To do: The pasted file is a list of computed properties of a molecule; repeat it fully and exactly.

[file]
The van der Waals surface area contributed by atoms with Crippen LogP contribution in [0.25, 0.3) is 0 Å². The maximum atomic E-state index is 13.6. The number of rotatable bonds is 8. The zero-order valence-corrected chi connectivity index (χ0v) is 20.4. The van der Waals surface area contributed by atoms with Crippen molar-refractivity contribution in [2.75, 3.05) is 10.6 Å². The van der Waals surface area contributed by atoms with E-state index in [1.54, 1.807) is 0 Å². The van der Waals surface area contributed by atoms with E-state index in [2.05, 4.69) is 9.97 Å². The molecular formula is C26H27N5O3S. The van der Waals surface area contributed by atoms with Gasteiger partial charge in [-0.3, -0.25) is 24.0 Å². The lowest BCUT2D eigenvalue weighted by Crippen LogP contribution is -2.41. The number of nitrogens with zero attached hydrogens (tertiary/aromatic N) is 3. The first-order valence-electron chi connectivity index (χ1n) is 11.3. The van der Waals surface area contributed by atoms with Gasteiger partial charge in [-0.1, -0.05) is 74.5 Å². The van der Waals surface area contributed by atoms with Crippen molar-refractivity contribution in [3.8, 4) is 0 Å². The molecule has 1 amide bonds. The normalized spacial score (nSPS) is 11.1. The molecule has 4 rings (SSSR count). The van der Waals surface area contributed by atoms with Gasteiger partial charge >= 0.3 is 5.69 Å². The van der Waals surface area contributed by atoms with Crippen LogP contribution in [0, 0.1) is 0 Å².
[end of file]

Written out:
The van der Waals surface area contributed by atoms with Crippen LogP contribution in [0.25, 0.3) is 0 Å². The maximum atomic E-state index is 13.6. The number of rotatable bonds is 8. The zero-order valence-corrected chi connectivity index (χ0v) is 20.4. The van der Waals surface area contributed by atoms with Crippen molar-refractivity contribution in [2.75, 3.05) is 10.6 Å². The van der Waals surface area contributed by atoms with E-state index in [1.54, 1.807) is 0 Å². The van der Waals surface area contributed by atoms with E-state index in [2.05, 4.69) is 9.97 Å². The molecular formula is C26H27N5O3S. The van der Waals surface area contributed by atoms with Gasteiger partial charge in [-0.3, -0.25) is 24.0 Å². The lowest BCUT2D eigenvalue weighted by Crippen LogP contribution is -2.41. The number of nitrogens with zero attached hydrogens (tertiary/aromatic N) is 3. The first-order valence-electron chi connectivity index (χ1n) is 11.3. The van der Waals surface area contributed by atoms with Gasteiger partial charge in [-0.1, -0.05) is 74.5 Å². The van der Waals surface area contributed by atoms with Crippen molar-refractivity contribution in [3.8, 4) is 0 Å². The molecule has 1 amide bonds. The normalized spacial score (nSPS) is 11.1. The molecule has 4 rings (SSSR count). The van der Waals surface area contributed by atoms with Gasteiger partial charge >= 0.3 is 5.69 Å². The van der Waals surface area contributed by atoms with Crippen LogP contribution in [0, 0.1) is 0 Å².